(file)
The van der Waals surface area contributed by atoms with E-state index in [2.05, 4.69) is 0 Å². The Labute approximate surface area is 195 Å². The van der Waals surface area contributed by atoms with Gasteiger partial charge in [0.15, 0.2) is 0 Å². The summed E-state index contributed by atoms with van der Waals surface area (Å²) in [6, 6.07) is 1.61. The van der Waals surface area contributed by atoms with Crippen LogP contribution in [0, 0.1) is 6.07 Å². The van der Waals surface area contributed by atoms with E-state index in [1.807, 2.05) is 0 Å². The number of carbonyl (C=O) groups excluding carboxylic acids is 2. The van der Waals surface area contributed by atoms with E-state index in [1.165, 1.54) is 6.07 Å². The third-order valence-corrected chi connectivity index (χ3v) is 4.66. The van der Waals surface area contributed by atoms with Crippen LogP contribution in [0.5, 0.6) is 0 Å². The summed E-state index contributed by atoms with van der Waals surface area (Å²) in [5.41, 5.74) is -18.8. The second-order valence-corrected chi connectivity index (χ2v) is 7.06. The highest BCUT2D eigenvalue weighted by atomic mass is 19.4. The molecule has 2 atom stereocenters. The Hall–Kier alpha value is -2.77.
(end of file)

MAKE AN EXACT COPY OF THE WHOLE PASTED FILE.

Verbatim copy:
The van der Waals surface area contributed by atoms with E-state index in [2.05, 4.69) is 0 Å². The Labute approximate surface area is 195 Å². The van der Waals surface area contributed by atoms with Gasteiger partial charge in [0.15, 0.2) is 0 Å². The summed E-state index contributed by atoms with van der Waals surface area (Å²) in [6, 6.07) is 1.61. The van der Waals surface area contributed by atoms with Crippen LogP contribution in [0, 0.1) is 6.07 Å². The van der Waals surface area contributed by atoms with E-state index in [1.807, 2.05) is 0 Å². The number of carbonyl (C=O) groups excluding carboxylic acids is 2. The van der Waals surface area contributed by atoms with E-state index in [1.165, 1.54) is 6.07 Å². The third-order valence-corrected chi connectivity index (χ3v) is 4.66. The van der Waals surface area contributed by atoms with Crippen LogP contribution in [0.5, 0.6) is 0 Å². The summed E-state index contributed by atoms with van der Waals surface area (Å²) in [5.41, 5.74) is -18.8. The second-order valence-corrected chi connectivity index (χ2v) is 7.06. The highest BCUT2D eigenvalue weighted by atomic mass is 19.4. The molecule has 2 atom stereocenters. The Hall–Kier alpha value is -2.77.